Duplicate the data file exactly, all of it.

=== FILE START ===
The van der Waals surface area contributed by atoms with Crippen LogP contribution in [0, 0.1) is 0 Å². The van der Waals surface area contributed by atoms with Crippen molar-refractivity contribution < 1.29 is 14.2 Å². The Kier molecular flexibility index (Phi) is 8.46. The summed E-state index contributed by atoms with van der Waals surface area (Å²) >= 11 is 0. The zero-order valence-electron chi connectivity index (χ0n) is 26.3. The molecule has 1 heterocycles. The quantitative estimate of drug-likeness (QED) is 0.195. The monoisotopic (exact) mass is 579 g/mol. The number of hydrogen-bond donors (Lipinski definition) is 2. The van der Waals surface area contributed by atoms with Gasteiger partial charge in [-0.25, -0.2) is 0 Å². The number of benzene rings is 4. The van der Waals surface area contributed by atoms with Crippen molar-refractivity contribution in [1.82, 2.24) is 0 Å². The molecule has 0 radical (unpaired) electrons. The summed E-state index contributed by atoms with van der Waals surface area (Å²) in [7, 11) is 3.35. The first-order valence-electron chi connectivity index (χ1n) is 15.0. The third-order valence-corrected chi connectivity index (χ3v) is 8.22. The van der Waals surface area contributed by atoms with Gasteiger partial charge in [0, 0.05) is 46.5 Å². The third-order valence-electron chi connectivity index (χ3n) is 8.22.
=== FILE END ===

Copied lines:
The van der Waals surface area contributed by atoms with Crippen LogP contribution in [0, 0.1) is 0 Å². The van der Waals surface area contributed by atoms with Crippen molar-refractivity contribution < 1.29 is 14.2 Å². The Kier molecular flexibility index (Phi) is 8.46. The summed E-state index contributed by atoms with van der Waals surface area (Å²) >= 11 is 0. The zero-order valence-electron chi connectivity index (χ0n) is 26.3. The molecule has 1 heterocycles. The quantitative estimate of drug-likeness (QED) is 0.195. The monoisotopic (exact) mass is 579 g/mol. The number of hydrogen-bond donors (Lipinski definition) is 2. The van der Waals surface area contributed by atoms with Gasteiger partial charge in [-0.25, -0.2) is 0 Å². The number of benzene rings is 4. The van der Waals surface area contributed by atoms with Crippen molar-refractivity contribution in [1.82, 2.24) is 0 Å². The molecule has 0 radical (unpaired) electrons. The summed E-state index contributed by atoms with van der Waals surface area (Å²) in [7, 11) is 3.35. The first-order valence-electron chi connectivity index (χ1n) is 15.0. The third-order valence-corrected chi connectivity index (χ3v) is 8.22. The van der Waals surface area contributed by atoms with Gasteiger partial charge in [0, 0.05) is 46.5 Å². The third-order valence-electron chi connectivity index (χ3n) is 8.22.